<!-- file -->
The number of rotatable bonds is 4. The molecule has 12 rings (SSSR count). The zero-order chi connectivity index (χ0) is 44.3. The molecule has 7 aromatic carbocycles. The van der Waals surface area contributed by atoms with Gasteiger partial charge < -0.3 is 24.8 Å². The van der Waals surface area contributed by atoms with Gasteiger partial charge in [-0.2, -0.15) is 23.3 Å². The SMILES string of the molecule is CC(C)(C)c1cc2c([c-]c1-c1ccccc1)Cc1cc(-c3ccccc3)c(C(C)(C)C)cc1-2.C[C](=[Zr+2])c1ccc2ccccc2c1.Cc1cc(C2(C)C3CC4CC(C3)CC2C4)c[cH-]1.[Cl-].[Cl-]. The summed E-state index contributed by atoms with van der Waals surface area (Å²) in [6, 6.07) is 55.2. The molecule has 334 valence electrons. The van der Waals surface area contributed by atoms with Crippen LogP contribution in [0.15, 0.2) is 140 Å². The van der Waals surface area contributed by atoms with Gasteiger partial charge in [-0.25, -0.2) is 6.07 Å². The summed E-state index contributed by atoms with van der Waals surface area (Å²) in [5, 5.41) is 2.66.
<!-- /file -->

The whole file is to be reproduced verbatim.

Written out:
The number of rotatable bonds is 4. The molecule has 12 rings (SSSR count). The zero-order chi connectivity index (χ0) is 44.3. The molecule has 7 aromatic carbocycles. The van der Waals surface area contributed by atoms with Gasteiger partial charge < -0.3 is 24.8 Å². The van der Waals surface area contributed by atoms with Gasteiger partial charge in [-0.2, -0.15) is 23.3 Å². The SMILES string of the molecule is CC(C)(C)c1cc2c([c-]c1-c1ccccc1)Cc1cc(-c3ccccc3)c(C(C)(C)C)cc1-2.C[C](=[Zr+2])c1ccc2ccccc2c1.Cc1cc(C2(C)C3CC4CC(C3)CC2C4)c[cH-]1.[Cl-].[Cl-]. The summed E-state index contributed by atoms with van der Waals surface area (Å²) in [6, 6.07) is 55.2. The molecule has 334 valence electrons. The van der Waals surface area contributed by atoms with Crippen LogP contribution in [0.15, 0.2) is 140 Å². The van der Waals surface area contributed by atoms with Gasteiger partial charge in [-0.25, -0.2) is 6.07 Å². The summed E-state index contributed by atoms with van der Waals surface area (Å²) in [5, 5.41) is 2.66.